39° Good Morning
39° Good Morning
NewsNew York

Amid Trump’s threatened cuts, de Blasio releases spending plan

NYC Mayor Bill de Blasio explains his $84.86

NYC Mayor Bill de Blasio explains his $84.86 executive budget proposal for fiscal year 2018 on Thursday, April 26, 2017, at City Hall in Manhattan that targets investing in education, affordability and public safety. Credit: Charles Eckert

New York City Mayor Bill de Blasio released his proposed $84.86 billion executive budget Wednesday — a plan that comes in the shadow of threatened cuts by the Trump administration and is about 3 percent higher than the $82.2 billion comparable budget he put out exactly a year ago.

While de Blasio highlighted about $5.25 billion in rainy-day reserves in the proposal, he said spending isn’t being curbed to cushion the blow from possible federal cuts.

“We could sit around, dead in the water, just waiting for the unknown, or we could keep moving and keep building our city,” de Blasio said Wednesday. “But God forbid something happens that’s really going to hurt our people. We have plenty of ways to respond in real time.”

The plan includes $36 million — increasing to $177 million by 2021 — for a full-day “3-K for All” program for every city 3-year-old, and $28.75 million over five years to install air conditioning in every public school classroom.

It also allocates $16.4 million to fund attorneys and other legal representation for immigrants facing deportation and other “challenges” under Trump, the mayor said.

The city’s budget season began earlier this year, with de Blasio’s preliminary proposal submitted in January. The spending plan he released Wednesday is subject to City Council hearings and internal negotiations. By law, the budget must be enacted by July 1, the start of the 2018 fiscal year.

De Blasio’s Republican challengers for mayor panned the proposal.

“20% or $14B increase in city budget in just 3.5 yrs is unsustainable This is the people’s money, not yours @NYCMayor! #WatchYourWallets NY!” tweeted state Assemb. Nicole Malliotakis (R-Staten Island).

The plan also imposes a “partial hiring freeze affecting certain managerial and administrative staff,” de Blasio said at a City Hall presentation Wednesday afternoon. Asked for details, such as the projected savings, number of affected workers or job titles, de Blasio said the specifics are still being developed.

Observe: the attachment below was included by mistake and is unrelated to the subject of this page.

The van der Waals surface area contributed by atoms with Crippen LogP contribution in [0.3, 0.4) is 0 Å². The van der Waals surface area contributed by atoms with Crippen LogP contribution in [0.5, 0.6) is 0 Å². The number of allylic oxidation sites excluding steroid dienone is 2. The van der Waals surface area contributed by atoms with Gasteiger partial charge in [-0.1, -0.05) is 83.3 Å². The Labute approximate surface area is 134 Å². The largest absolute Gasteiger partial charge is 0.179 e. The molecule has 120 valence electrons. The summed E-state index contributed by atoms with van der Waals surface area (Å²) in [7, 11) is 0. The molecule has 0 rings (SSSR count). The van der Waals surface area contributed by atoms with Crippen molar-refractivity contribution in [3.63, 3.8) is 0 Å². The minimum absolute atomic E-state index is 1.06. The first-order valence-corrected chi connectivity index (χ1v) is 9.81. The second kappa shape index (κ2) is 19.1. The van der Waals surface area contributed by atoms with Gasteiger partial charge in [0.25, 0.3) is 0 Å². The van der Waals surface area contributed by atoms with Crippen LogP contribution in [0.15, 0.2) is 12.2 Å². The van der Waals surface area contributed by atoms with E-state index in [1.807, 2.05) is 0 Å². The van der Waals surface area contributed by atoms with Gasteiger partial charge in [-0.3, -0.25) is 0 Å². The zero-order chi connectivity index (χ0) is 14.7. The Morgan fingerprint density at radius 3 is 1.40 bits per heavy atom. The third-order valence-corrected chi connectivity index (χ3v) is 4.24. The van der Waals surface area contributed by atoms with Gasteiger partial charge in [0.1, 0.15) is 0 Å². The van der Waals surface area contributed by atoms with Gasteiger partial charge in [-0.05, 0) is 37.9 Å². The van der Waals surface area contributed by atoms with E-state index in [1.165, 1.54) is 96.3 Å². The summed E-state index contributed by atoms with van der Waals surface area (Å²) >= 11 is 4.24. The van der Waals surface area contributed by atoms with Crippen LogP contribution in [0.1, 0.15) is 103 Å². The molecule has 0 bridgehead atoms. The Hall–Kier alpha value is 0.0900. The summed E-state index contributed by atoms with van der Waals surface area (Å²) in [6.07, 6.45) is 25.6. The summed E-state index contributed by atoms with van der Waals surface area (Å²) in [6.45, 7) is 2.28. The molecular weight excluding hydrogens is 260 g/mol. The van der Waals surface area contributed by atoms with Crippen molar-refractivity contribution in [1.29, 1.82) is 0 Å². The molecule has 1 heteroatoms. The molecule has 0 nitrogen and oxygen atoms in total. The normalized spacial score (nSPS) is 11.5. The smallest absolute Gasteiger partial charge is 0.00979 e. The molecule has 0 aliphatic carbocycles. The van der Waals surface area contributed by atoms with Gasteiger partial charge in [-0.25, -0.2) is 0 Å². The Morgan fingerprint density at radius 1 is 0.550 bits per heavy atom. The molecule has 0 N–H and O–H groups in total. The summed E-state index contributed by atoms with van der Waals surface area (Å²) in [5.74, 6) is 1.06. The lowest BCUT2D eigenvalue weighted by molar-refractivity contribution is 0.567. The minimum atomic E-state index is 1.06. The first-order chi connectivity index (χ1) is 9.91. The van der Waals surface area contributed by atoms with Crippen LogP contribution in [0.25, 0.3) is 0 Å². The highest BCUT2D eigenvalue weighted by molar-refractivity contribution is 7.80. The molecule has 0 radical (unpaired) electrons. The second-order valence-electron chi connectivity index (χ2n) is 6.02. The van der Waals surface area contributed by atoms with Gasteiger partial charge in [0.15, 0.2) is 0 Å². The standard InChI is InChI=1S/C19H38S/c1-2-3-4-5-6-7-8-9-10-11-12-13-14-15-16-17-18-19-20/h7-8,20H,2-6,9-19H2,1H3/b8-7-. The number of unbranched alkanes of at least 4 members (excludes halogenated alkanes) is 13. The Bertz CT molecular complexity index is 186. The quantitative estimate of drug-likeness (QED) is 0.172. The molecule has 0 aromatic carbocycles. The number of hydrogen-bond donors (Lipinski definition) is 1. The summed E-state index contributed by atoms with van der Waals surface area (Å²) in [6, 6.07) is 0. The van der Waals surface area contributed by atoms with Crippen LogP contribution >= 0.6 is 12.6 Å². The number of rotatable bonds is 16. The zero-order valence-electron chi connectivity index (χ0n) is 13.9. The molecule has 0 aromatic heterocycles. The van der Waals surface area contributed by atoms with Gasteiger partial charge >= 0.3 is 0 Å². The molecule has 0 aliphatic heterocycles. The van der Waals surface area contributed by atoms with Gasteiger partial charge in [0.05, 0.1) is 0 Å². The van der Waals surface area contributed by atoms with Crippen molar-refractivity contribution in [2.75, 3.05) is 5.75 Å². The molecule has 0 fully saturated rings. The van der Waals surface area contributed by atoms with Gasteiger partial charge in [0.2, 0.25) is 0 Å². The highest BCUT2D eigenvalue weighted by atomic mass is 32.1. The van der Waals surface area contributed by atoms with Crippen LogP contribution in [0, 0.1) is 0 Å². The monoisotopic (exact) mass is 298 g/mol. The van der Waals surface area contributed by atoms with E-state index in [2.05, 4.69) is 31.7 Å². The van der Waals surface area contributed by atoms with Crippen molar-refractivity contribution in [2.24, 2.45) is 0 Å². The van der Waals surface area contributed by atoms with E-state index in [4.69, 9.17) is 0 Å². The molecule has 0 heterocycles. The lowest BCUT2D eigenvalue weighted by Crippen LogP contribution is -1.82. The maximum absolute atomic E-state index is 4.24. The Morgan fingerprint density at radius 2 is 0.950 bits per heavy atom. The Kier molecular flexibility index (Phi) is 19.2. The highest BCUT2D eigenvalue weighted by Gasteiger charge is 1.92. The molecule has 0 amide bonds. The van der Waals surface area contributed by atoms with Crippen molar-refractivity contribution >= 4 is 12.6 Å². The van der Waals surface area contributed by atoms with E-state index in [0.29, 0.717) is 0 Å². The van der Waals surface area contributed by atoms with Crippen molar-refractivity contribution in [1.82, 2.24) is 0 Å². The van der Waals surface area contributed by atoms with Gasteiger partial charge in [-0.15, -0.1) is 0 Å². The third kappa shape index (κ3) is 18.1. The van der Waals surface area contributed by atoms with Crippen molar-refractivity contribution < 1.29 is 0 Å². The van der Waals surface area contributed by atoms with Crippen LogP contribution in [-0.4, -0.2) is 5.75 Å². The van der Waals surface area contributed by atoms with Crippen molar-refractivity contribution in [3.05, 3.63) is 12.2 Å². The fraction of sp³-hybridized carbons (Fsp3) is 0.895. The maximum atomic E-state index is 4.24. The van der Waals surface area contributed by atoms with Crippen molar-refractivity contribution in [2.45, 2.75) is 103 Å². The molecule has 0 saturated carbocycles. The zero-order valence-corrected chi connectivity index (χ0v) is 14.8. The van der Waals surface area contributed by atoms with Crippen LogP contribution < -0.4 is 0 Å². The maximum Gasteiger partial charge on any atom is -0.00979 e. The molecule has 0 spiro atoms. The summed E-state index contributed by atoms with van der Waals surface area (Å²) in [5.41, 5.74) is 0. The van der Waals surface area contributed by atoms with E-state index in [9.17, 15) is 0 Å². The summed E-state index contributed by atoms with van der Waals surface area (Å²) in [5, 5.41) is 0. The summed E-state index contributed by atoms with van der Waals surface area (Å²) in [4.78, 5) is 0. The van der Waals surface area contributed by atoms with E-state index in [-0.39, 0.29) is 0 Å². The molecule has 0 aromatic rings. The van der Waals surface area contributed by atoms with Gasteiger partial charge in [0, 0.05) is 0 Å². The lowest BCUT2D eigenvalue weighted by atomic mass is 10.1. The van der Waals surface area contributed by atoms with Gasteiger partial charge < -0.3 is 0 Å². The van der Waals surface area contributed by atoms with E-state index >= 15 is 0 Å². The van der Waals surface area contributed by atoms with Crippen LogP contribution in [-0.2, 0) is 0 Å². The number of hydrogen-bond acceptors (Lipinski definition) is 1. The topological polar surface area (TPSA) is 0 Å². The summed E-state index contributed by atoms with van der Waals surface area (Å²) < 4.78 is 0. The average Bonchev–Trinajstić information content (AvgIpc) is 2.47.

In a statement, GOP mayoral candidate and real estate executive Paul Massey said: “Bill de Blasio is a terrible manager, so as spending has gone up, the quality of services has gone down.”

De Blasio ridiculed as a “pipe dream” President Donald Trump’s the tax plan, which would reduce taxes on the highest earners and eliminate the deductibility of state and local taxes.

“No longer having deductibility on state and local taxes will push up the tax rates for a lot of New Yorkers and lot of people around the country,” de Blasio said, adding: “It just creates a very negative domino effect where I think it’s disruptive of the ability of government at all levels to serve people.”

Meanwhile, de Blasio said, he would not oppose the Metropolitan Museum of Art — which is in a city-owned building and must by law be free — charging out-of-towners a mandatory entry fee, as long as resident of the five boroughs continue to get in for free.

New York City budget highlights

  • “3-K for All” classes for every 3-year-old in the city: $36 million
  • Air conditioning in every public school classroom: $28.75 million.
  • Funds to reduce opioid overdose deaths: $38 million
  • Expansion of ShotSpotter gunshot detection technology: $720,000
  • Building a 32-mile pedestrian promenade and bike path around Manhattan: $100 million
  • Exploring the design of jails to replace the current ones on Rikers Island with community ones: $1 billion


We're revamping our Comments section. Learn more and share your input.

More news